The cross has been registered as a historical monument since March 29, 1935. The basement is an altar, accessed by two steps, it is surmounted by a patted cross. The fountain has been listed as a historic monument since October 18, 1944; the niche is surmounted by a shell. Access to the pool is via two steps. Château de Kerguéhennec, nicknamed the Versailles of Breton, is an 18th century castle located in Bignan. Today it houses a cultural meeting center; this castle has been classified and registered as a historical monument since October 1988. The Allée couverte de Kergonfalz is a stone structure near the town; the building is located at the crossroads of the Moustoir-Ac road and the road to the hamlet of Kergonfalz. It is located 470 m as the crow flies to the north of the latter and 200 m southwest of the hamlet of Kergal1. About 50 m to the west, on the other side of the Moustoir-Ac road, stands the Kergonfalz dolmen; the covered alley dates from the Neolithic, around 3000 to 2700 BC. The building is classified as historical monuments by order of January 10, 1970 In 2008, 17.36% of primary-school children attended bilingual schools.
Communes of the Morbihan department Henri Gouzien, sculptor of Bignan War Memorial INSEE statistics Mayors of Morbihan Association French Ministry of Culture list for Bignan Map of Bignan on Michelin
Berné is a commune in the Morbihan department in Brittany in northwestern France. Inhabitants of Berné are called Bernéens. Communes of the Morbihan department INSEE statistics Mayors of Morbihan Association French Ministry of Culture list for Berné Map of Berné on Michelin
Gildas — known as Gildas the Wise or Gildas Sapiens — was a 6th-century British monk best known for his scathing religious polemic De Excidio et Conquestu Britanniae, which recounts the history of the Britons before and during the coming of the Saxons. He is one of the best-documented figures of the Christian church in the British Isles during the sub-Roman period, was renowned for his Biblical knowledge and literary style. In his life, he emigrated to Brittany where he founded a monastery known as St. Gildas de Rhuys. Differing versions of the Life of Saint Gildas exist, but both agree that he was born in what is now Scotland on the banks of the River Clyde, that he was the son of a royal family; these works were written in the eleventh and twelfth centuries and are regarded by scholars as unhistorical. He is now thought to have his origins further south. In his own work, he claims to have been born the same year as the Battle of Mount Badon, he was educated at a monastic centre Cor Tewdws under St. Illtud, where he chose to forsake his royal heritage and embrace monasticism.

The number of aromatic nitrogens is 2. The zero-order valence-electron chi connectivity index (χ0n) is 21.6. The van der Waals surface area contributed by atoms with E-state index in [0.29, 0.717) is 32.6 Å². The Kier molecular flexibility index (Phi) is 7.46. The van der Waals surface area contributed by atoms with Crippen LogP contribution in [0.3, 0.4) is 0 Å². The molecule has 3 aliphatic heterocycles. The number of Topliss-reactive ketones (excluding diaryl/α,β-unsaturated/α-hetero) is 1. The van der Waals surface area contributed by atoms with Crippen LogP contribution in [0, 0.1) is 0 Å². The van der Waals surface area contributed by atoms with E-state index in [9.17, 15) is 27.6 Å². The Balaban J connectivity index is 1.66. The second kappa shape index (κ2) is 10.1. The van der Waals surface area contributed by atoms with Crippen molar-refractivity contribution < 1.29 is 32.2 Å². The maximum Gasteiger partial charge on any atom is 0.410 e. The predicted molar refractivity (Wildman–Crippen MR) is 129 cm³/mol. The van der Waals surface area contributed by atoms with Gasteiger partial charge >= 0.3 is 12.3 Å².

He became a renowned teacher, converting many to Christianity and founding numerous churches and monasteries throughout Britain and Ireland. He is thought to have made a pilgrimage to Rome before emigrating to Brittany, where he took on the life of a hermit. However, his life of solitude was short-lived, pupils soon sought him out and begged him to teach them, he founded a monastery for these students at Rhuys, where he wrote De Excidio Britanniae, criticising British rulers and exhorting them to put off their sins and embrace true Christian faith. He is thought to have died at Rhuys, was buried there. There are two different historical versions of the life of Gildas, the first written by an anonymous monk in the 9th century, the other written by Caradoc of Llancarfan in the middle of the 12th century; some historians have attempted to explain the differences in the versions by saying that there were two saints named Gildas, but the more general opinion is that there was only one St. Gildas and that the discrepancies between the two versions can be accounted for by the fact that they were written several centuries apart.